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BRICS set to launch development bank

Global Times (2014-07-15 P02)
By Jiang Jie

Leaders of the five major emerging economies, known as BRICS, are expected to inaugurate a development bank and a currency reserve fund at their annual meeting, marking the first concrete step to expand the group's influence.

The group, comprising Brazil, Russia, India, China and South Africa, will kick off the two-day sixth BRICS Summit in the Brazilian resort city of Fortaleza Tuesday.

After two years of negotiations, the establishment of a development bank, which is seen as an alternative to the Western-dominated World Bank, will top this year's agenda.

According to Reuters, the BRICS nations will pool an initial $50 billion into the bank, with each country contributing an equal amount. BRICS leaders will decide on Tuesday which country will hold the first five-year presidency of the bank and whether it will be headquartered in Shanghai or New Delhi.

A previous scheme had China contribute the lion's share of funding, but this was reportedly rejected by the other parties.

Zhang Jiazhe, a research fellow with the Shanghai Academy of Social Sciences, told the Global Times that developed countries do not want to see China play a dominant role or lead a new organization to counter existing financial institutions.

"Except China, the other players in BRICS have almost equal economic weight. Some of them, especially India, keep a wary eye on China," Zhang said, elaborating on the rationale for equal monetary contributions.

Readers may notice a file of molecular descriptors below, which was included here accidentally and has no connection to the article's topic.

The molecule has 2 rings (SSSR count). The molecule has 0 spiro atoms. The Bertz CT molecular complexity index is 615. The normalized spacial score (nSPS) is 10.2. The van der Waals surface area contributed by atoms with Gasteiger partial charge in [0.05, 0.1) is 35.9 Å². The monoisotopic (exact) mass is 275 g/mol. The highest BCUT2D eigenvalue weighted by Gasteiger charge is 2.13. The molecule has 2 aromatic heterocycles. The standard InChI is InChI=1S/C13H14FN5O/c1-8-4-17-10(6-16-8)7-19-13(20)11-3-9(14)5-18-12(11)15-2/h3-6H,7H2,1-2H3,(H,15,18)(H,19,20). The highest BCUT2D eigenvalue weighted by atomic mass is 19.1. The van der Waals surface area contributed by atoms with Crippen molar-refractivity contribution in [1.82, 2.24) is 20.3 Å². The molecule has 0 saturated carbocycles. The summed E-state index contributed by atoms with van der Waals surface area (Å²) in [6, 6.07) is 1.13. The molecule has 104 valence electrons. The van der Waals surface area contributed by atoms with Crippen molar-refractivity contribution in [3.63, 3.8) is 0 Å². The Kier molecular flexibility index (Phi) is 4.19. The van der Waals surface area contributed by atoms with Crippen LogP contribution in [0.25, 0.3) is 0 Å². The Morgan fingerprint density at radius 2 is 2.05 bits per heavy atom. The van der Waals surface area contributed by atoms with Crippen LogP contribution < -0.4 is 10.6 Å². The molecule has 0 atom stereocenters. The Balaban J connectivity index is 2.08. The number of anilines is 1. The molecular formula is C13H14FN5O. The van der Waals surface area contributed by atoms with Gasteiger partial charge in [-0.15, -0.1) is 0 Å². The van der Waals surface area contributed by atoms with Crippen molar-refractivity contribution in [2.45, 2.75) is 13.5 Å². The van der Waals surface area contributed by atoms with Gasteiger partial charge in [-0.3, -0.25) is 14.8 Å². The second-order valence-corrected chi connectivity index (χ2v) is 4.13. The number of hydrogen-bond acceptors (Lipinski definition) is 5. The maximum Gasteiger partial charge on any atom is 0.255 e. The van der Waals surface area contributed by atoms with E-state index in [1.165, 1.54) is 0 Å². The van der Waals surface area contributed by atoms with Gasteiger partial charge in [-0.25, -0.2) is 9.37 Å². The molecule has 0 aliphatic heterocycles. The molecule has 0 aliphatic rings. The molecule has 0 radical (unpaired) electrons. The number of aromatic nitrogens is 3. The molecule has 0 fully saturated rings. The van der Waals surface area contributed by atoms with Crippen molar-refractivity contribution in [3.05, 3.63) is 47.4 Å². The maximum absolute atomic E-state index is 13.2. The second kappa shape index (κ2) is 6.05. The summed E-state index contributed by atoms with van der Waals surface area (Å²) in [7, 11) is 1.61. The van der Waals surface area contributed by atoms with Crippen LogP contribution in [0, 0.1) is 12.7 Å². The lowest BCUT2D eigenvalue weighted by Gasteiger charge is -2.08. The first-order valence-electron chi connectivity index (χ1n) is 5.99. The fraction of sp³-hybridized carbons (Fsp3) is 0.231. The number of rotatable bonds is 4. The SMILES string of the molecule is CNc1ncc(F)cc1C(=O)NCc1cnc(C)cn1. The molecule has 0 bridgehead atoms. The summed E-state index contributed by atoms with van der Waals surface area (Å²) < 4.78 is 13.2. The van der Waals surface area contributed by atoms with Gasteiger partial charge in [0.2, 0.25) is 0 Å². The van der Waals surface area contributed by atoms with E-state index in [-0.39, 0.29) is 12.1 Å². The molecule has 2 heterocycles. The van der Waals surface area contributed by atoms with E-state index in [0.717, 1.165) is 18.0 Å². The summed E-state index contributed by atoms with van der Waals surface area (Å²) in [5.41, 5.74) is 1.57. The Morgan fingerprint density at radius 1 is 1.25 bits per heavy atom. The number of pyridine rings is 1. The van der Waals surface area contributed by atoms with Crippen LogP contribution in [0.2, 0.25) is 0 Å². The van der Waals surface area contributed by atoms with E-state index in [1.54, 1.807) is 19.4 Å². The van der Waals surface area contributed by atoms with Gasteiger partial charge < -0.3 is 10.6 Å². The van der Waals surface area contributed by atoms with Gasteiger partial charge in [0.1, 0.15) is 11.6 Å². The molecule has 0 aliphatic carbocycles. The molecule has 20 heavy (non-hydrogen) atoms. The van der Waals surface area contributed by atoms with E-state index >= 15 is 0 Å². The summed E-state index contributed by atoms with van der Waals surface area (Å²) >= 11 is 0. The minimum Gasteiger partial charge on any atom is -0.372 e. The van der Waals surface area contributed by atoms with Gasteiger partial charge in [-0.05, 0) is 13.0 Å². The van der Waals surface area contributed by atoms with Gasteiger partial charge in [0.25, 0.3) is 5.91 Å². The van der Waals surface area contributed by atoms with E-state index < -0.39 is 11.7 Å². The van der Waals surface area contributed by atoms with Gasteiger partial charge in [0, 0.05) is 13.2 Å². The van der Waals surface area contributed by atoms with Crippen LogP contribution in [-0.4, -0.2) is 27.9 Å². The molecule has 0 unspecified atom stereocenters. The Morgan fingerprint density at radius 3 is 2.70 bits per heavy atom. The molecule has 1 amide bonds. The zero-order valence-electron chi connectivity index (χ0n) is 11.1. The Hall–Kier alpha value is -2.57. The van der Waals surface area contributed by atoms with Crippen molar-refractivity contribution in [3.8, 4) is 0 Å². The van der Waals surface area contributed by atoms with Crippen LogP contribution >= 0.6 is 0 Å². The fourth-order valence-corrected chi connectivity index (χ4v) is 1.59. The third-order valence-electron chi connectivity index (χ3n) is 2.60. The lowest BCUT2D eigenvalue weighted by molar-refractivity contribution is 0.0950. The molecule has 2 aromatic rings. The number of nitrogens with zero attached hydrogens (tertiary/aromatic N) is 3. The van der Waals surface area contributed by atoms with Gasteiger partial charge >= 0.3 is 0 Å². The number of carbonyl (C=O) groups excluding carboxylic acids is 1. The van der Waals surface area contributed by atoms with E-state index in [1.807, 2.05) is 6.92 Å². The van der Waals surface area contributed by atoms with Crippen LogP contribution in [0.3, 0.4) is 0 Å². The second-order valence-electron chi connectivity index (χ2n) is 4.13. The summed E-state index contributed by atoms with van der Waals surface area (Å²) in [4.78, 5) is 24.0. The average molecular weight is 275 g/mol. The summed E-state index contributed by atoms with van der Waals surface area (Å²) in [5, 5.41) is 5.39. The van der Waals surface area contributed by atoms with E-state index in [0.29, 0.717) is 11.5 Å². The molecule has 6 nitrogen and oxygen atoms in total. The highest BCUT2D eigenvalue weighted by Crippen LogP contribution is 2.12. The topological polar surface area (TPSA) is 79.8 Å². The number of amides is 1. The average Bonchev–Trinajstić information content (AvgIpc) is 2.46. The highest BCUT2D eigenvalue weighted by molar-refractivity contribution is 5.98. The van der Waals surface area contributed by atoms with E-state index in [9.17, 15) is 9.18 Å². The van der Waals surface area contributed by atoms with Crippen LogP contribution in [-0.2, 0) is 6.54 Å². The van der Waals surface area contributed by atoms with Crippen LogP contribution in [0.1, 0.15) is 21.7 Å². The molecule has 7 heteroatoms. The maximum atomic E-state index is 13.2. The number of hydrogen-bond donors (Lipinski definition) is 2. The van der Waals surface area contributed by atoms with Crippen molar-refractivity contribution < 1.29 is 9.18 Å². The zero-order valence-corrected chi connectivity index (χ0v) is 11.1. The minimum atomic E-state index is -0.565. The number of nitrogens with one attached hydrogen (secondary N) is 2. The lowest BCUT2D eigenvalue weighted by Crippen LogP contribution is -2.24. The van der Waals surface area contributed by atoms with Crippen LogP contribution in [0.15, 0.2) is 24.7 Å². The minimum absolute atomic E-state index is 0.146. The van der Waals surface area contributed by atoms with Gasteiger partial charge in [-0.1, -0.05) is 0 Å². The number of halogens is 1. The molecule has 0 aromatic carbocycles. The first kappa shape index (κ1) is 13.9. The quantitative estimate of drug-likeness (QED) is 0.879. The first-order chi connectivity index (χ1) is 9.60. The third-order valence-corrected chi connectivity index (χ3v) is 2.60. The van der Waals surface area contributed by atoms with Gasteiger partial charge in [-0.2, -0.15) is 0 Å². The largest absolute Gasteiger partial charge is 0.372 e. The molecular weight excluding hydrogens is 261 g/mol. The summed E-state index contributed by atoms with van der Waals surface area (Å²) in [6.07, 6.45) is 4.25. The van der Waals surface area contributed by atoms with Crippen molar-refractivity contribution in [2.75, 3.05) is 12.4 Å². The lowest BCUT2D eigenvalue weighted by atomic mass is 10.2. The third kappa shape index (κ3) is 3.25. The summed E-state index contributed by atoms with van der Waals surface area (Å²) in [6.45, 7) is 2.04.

According to Reuters, the bank will be called the New Development Bank (NDB), not the BRICS bank, which leaves the door open for other emerging nations such as Turkey, Mexico, Indonesia and Nigeria to join as partners at a later date.

Many of the bank's rules of operations, such as future investment in private projects, will be decided after its formal creation. The NDB is expected to make its first loan in 2016, said the Reuters report.

Jiang Shixue, an expert in Latin American studies at the Chinese Academy of Social Sciences, told the Global Times that the NDB would mark a new form of South-South cooperation.

"Against the backdrop of scant progress in reforming the international financial system, the bank will definitely elevate the status of emerging economies in the international arena," he said.

BRICS nations will also set up a $100 billion contingency reserve pool, which could start operating as early as 2015 to help any of its members if they are hit by a sudden exodus of foreign capital.

The BRICS group is at the forefront of a growing chorus of emerging and developed nations that complain the International Monetary Fund and World Bank impose belt-tightening policies on them in exchange for loans while giving them little say in deciding the terms.

Zhang said the BRICS' coordinated stance at G20 meetings is an indication that emerging economies are expanding their influence from economic and financial affairs to the political and security arenas.

Separately, Chinese President Xi Jinping, while en route to Brazil, met Greek leaders on Sunday during a stopover on the southeastern Greek island of Rhodes.

Xi told Greek Prime Minister Antonis Samaras that China supports Chinese companies in their management of the Piraeus port project and participation in a technical overhaul of Greek railways.

"Greece welcomes Chinese companies to expand investment in Greek ports, railways, and airports, making the country a gateway to the EU market," Samaras said.

Agencies contributed to this story

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